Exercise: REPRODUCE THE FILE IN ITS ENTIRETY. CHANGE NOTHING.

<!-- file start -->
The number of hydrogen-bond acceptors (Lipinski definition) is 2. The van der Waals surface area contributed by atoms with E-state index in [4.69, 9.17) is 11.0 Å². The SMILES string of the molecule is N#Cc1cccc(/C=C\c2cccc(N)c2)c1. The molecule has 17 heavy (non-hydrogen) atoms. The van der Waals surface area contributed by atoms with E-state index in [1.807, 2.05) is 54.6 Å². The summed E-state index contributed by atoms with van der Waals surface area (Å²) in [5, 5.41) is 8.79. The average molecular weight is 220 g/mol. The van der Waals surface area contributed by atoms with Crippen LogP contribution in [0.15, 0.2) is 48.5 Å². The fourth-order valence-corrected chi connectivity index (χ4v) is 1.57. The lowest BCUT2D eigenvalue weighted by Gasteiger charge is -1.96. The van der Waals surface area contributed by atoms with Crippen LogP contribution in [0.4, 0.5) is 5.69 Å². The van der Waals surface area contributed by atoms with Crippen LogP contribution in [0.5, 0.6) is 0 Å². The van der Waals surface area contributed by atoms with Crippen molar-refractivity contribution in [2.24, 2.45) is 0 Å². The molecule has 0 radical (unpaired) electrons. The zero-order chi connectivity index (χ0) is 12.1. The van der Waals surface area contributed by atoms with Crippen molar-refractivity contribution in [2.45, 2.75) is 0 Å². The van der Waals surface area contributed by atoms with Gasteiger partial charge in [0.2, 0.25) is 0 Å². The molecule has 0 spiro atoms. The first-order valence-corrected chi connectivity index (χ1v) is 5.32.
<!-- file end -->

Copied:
The number of hydrogen-bond acceptors (Lipinski definition) is 2. The van der Waals surface area contributed by atoms with E-state index in [4.69, 9.17) is 11.0 Å². The SMILES string of the molecule is N#Cc1cccc(/C=C\c2cccc(N)c2)c1. The molecule has 17 heavy (non-hydrogen) atoms. The van der Waals surface area contributed by atoms with E-state index in [1.807, 2.05) is 54.6 Å². The summed E-state index contributed by atoms with van der Waals surface area (Å²) in [5, 5.41) is 8.79. The average molecular weight is 220 g/mol. The van der Waals surface area contributed by atoms with Crippen LogP contribution in [0.15, 0.2) is 48.5 Å². The fourth-order valence-corrected chi connectivity index (χ4v) is 1.57. The lowest BCUT2D eigenvalue weighted by Gasteiger charge is -1.96. The van der Waals surface area contributed by atoms with Crippen LogP contribution in [0.4, 0.5) is 5.69 Å². The van der Waals surface area contributed by atoms with Crippen LogP contribution in [0.5, 0.6) is 0 Å². The van der Waals surface area contributed by atoms with Crippen molar-refractivity contribution in [2.24, 2.45) is 0 Å². The molecule has 0 radical (unpaired) electrons. The zero-order chi connectivity index (χ0) is 12.1. The van der Waals surface area contributed by atoms with Crippen molar-refractivity contribution in [2.45, 2.75) is 0 Å². The van der Waals surface area contributed by atoms with Gasteiger partial charge in [0.2, 0.25) is 0 Å². The molecule has 0 spiro atoms. The first-order valence-corrected chi connectivity index (χ1v) is 5.32.